I hinted at this post in the comments section a couple of weeks ago, but now I’m diving in.
I don’t like the adjective “Christian.”
[Take a deep breath.]
No, I’m not one of those who wants to throw out the term “Christian” altogether. It’s in the Bible, and I think it’s a great term. Sure it’s been misused, and that’s why I often identify myself as a “follower of Christ,” but I don’t think we should give it up. After all who wouldn’t want to be called after the name of their Lord and Savior?
I just wish that we wouldn’t use it as an adjective, or at least not use it so indiscriminately. For those who hate grammar, I’m saying that I’m fine with sentences like “He is a Christian” but don’t like phrases that begin with “Christian”: Christian music, Christian fiction, Christian bookstores, etc.
There’s two major problems I’ve seen with using “Christian” this way. First of all–and most seriously–we risk labeling something Christian that is not godly, or at least that we haven’t taken the time to determine if it is godly. Here are a couple quotes that I think bring this point home:
“The danger of labeling things ‘Christian’ is that it can lead to our blindly consuming things we have been told are safe and acceptable. When we turn off this discernment radar, dangerous things can happen.” – Velvet Elvis by Rob Bell, p. 86
“In short, we are easily deceived by cultural values painted in Christian veneers (or clothed in Isaiah 40:31 T-shirts).” – “The Gospel and the Gosselins” by Julie Vermeer Elliott in Christianity Today
Just because something is labeled “Christian,” does not mean it is in line with the teachings of that term’s namesake. I’ve read many a Christian book, heard many a Christian song, watched many a Christian video (okay, only a few, because I haven’t seen that many) that has made me cringe because of the poor teaching it was presenting, everything from the misguided to the blasphemous.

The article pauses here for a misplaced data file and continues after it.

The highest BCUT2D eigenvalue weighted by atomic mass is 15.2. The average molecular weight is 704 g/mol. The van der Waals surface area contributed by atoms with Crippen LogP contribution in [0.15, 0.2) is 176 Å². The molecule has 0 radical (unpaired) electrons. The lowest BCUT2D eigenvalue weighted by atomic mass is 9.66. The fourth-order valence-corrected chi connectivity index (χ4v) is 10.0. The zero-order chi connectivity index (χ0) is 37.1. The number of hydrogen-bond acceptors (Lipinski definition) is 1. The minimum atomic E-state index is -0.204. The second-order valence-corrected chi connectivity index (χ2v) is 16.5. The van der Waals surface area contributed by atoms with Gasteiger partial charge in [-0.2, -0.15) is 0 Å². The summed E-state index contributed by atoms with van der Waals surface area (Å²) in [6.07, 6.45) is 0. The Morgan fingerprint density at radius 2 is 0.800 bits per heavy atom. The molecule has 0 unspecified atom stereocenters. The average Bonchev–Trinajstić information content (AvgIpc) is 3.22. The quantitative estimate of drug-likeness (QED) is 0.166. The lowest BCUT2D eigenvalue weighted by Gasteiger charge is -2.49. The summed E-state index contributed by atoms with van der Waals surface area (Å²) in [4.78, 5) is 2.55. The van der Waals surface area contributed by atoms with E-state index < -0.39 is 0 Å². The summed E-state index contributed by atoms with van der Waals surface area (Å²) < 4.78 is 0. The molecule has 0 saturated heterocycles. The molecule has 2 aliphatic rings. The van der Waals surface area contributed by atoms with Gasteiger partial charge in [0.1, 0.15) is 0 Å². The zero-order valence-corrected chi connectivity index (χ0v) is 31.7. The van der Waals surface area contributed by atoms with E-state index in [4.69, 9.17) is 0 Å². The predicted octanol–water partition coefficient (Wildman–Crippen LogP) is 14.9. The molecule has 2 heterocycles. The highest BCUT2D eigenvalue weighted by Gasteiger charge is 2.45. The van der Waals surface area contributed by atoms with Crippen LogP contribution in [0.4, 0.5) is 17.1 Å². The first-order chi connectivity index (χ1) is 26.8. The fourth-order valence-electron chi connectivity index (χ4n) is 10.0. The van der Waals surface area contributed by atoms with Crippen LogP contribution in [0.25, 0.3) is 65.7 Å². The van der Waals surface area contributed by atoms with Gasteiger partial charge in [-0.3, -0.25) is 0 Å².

As a Christian, I’m called to be discerning in every choice I make, from the type of entertainment I imbibe to the type of thoughts I intake and make my own. In a way, God’s asking that we never turn off our brains. Every moment requires active attention. We should be asking questions like,
What is this author really saying?
How do these lyrics affect my view of myself, others, and God?
What view of the Word of God does this video present?
While many Christians are quick to point out that which clearly is not biblical (e.g. Playboy or Phillip Pullman’s novels), we forget that the most dangerous untruths often present themselves as half-truths. Things that present themselves in Christian clothing often demand the most scrutiny.
So that’s the first danger, passively taking in as good that which we haven’t determined that is good. Secondly, we risk labeling something Christian that is simply of poor quality.
This is clearly the less substantial danger of the two, but it’s something to consider. Let’s face it, your average piece of “Christian fiction” is of lower quality than your average piece of fiction. There’s a big market for things with the word “Christian” on them, and publishers and companies are more than willing to cater to the demand if it’ll gain them an extra buck or two. Sure, there’s some good stuff out there with the “Christian” label, but it’s not all good. By allowing this stuff to masquerade around as “Christian” we’re allowing the world to continue to view us stereotypically as uneducated simpletons.
I’m not seeking to throw out the baby with the bath water, but I am urging my fellow Christians to be discerning. If you’d like a great resource on where to get started, I couldn’t recommend something better than Tim Challies’s The Discipline of Spiritual Discernment. It’s not a book of rules, but rather a look at what the Bible has to say about discernment.